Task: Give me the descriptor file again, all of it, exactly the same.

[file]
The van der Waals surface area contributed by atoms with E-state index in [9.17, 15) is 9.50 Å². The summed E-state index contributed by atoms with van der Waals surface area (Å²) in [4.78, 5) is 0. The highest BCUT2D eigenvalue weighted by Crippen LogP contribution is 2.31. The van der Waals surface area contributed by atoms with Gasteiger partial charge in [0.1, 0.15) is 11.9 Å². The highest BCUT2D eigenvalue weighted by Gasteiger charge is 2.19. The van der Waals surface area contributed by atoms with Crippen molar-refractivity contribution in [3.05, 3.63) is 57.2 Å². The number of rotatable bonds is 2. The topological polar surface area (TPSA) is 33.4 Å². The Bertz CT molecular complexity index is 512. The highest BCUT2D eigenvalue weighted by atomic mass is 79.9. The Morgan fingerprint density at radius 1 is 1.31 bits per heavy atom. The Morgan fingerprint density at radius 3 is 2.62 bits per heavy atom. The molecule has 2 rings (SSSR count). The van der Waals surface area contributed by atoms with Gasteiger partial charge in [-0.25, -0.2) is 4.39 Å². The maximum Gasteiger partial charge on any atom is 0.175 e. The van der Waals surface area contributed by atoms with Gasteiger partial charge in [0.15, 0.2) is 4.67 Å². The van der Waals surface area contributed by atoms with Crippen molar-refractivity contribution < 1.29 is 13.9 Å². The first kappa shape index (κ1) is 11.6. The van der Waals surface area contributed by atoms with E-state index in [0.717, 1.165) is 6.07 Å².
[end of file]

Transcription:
The van der Waals surface area contributed by atoms with E-state index in [9.17, 15) is 9.50 Å². The summed E-state index contributed by atoms with van der Waals surface area (Å²) in [4.78, 5) is 0. The highest BCUT2D eigenvalue weighted by Crippen LogP contribution is 2.31. The van der Waals surface area contributed by atoms with Gasteiger partial charge in [0.1, 0.15) is 11.9 Å². The highest BCUT2D eigenvalue weighted by Gasteiger charge is 2.19. The van der Waals surface area contributed by atoms with Crippen molar-refractivity contribution in [3.05, 3.63) is 57.2 Å². The number of rotatable bonds is 2. The topological polar surface area (TPSA) is 33.4 Å². The Bertz CT molecular complexity index is 512. The highest BCUT2D eigenvalue weighted by atomic mass is 79.9. The Morgan fingerprint density at radius 1 is 1.31 bits per heavy atom. The Morgan fingerprint density at radius 3 is 2.62 bits per heavy atom. The molecule has 2 rings (SSSR count). The van der Waals surface area contributed by atoms with Gasteiger partial charge in [-0.25, -0.2) is 4.39 Å². The maximum Gasteiger partial charge on any atom is 0.175 e. The van der Waals surface area contributed by atoms with Gasteiger partial charge in [0.15, 0.2) is 4.67 Å². The van der Waals surface area contributed by atoms with Crippen molar-refractivity contribution < 1.29 is 13.9 Å². The first kappa shape index (κ1) is 11.6. The van der Waals surface area contributed by atoms with E-state index in [0.717, 1.165) is 6.07 Å².